Introducing Enya to the mix in '97 would prove to be a momentous and ultimately tragic decision as it attracted vast swathes of New Age followers and also the sponsorship of Dramamine. However, Dramamine's concession stand proved to be somewhat redundant, while Enya's fans proved increasingly uncontrollable. A riot broke out in the middle of a performance of "MacArthur Park" when a wiccan high priestess overturned a vat of scalding-hot patchouli oil on a strolling Buffy Summers impersonator, while John Tesh nearly had his eye put out by a joss-stick wielding hippie. Yanni vowed never to return after someone sneaked into his trailer one evening while he was sleeping and shaved him.
In 1998, the festival finally had to close down only three days into the series because a rogue splinter group of Enya fans code-named "The Willow Rosenberg 7" attempted to sacrifice Henry Mancini to the Celtic war goddess Morrigan in the middle of the Burt Bacharach Tribute Q-and-A Session. In 1999, Flamsteed died a broken man above a used records store in Boulder, Colorado, clutching a Ravi Shankar album to his heart.
Thursday, September 9
EvilRulers.com - If I Were The Evil Overlord
If I have an unstoppable super-weapon, I will use it as often as possible instead of holding it in reserve.
I will not indulge in the practice of maniacal laughter, despite the proven stress-relieving effects of such behavior.
I will not fly into a rage and kill a messenger who brings me bad news just to demonstrate how evil I am.
I will never turn into a giant snake, no matter how much I might want to, because it never helps.
The artifact which is the source of my power will not be kept on the mountain of despair beyond the river of fire guarded by the dragons of eternity. It will be locked up in my safe-deposit box.
I will never utter the sentence 'Before I kill you, you should know...'
"Sin makes you stupid."
So does disorderedly dedicating your entire existance to politics, or its outcomes. It makes people do really stupid stuff, like forge documents "from the 70's":
'60 Minutes' Documents on Bush Might Be Fake -- 09/09/2004: "But the use of the superscript 'th' in one document - '111th F.I.S' - gave each expert pause. They said that is an automatic feature found in current versions of Microsoft Word, and it's not something that was even possible more than 30 years ago."
Our Lady of the Puy/Le Puy. Velay, France. 221.
Joachim and Anna, the parents of Mary (Orthodox).
Wednesday, September 8
"The woods behind Christendom [College] are infested with Mexican bandits."
--Meredith of Basia Me, Catholica Sum
Zadok, in discussing the Most Bizarre Thing He's Seen All Year, thinks he knows what the Shrine of the Holy Whapping would look like on acid. I'm not sure I disagree. *** Andrew Cusack makes me cry with a story on a historic church closure in Harlem and plans out a Catholic academic fantasyland on the Gowanus Canal. *** Harpist Jane from Alle Psalite and her beau Gavin have set up Ecclesia Militans, a new blog on liturgical matters. Encourage them at the start of their labors by visiting the site. *** Dawn Eden, on patrol in her biplane, discovers the sour side of Tarts. *** The ever-talented Lauren the Classics-majoring Cadette from the blog with the impronounceable name, in addition to putting the Militant in Church Militant, has a new site documenting her adventures abroad in Rome this semester. *** Meredith, the Liturgical Avenger, and her friends battle safe-stealing Mexican banditos at Christendom College and live to tell the tale. Perhaps, amiga, they came from Pax House: "Marty Haugen? We don't need no stinkin' Marty Haugen!"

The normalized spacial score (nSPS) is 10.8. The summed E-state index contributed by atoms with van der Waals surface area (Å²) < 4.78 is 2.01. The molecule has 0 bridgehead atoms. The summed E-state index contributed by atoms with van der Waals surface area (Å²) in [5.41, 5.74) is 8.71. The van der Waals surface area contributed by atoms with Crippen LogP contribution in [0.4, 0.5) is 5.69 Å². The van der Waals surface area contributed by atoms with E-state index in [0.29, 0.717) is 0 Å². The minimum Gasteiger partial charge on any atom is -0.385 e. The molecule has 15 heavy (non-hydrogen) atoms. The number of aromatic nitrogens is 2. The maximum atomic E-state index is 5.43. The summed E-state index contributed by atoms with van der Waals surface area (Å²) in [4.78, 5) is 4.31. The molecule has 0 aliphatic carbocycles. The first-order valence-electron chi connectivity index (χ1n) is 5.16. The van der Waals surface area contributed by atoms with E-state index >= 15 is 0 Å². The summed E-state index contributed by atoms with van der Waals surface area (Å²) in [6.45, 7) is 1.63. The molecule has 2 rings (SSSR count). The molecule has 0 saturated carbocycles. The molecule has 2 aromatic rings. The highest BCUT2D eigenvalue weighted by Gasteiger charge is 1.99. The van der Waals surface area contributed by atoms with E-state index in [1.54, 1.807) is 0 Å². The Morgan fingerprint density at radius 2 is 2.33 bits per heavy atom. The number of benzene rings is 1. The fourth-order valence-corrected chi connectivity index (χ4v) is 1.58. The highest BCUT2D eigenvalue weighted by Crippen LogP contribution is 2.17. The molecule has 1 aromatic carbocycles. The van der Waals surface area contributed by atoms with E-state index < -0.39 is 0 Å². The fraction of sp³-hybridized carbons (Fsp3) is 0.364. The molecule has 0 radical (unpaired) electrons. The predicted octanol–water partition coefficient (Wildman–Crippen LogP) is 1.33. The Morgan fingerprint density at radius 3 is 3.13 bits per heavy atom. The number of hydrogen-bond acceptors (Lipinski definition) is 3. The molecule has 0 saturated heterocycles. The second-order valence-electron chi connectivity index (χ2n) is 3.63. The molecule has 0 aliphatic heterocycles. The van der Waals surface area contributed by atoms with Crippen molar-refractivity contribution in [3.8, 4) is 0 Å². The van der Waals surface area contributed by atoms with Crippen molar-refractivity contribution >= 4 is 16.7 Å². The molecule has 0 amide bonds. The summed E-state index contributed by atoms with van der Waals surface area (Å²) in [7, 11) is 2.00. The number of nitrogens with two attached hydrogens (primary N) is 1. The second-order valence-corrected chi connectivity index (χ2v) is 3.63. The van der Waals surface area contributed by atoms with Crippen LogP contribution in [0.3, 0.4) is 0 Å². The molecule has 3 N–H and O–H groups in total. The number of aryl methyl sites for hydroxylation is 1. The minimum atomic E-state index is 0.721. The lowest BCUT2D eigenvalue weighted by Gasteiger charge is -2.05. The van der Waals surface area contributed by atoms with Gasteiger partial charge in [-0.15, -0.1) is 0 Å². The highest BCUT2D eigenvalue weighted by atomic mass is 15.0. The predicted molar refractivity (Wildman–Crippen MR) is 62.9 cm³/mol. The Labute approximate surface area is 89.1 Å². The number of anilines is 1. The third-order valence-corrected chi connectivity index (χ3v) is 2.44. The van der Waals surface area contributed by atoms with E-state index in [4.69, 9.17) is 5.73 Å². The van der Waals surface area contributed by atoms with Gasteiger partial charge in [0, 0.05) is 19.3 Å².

Why is it important to ask if preemptive strikes are safely within the criterion (not just possibly permissable, but safely within) the Just War Theory?
Because sooner or later, someone else says, "Hey, that's not a bad idea."
Yahoo! News - Russia prepared for pre-emptive strikes on 'terror bases' worldwide:
"'With regard to preventive strikes on terrorist bases, we will take any action to eliminate terrorist bases in any region of the world. But this does not mean we will carry out nuclear strikes,' General Yuri Baluyevsky said Wednesday. "
Tuesday, September 7
September the 7th,
the celebration of...
Vigil of the Nativity of Our Lady. Instituted by Pope Gregory II. 722.
Our Lady of Zyrowice. Poland (or Belarus currently, I believe)
Our Lady of Consolata. Turin, Italy.
Monday, September 6
(certain members of our courageous staff have, indeed, attended actual conventions...)
From the blog Proud Member of the JPII Generation:
What StarTrek Race Are You?
Saturday, September 4
The year has begun and so has our Saturday Solemn Mass for the Blessed Virgin Mary.
The Mass is back and it's solemner than ever... which is to say, um, funner. Not to mention, better-attended: about 45 college students were up and at 'em (ritually speaking) by 9am on a Saturday (for you non-college students, this implies about 5-6 hours of sleep). And all for Our Lord's Blessed Virgin Mother.
We owe significant thanks to the donors who made possible the bells and communion chin-paten... (as well as any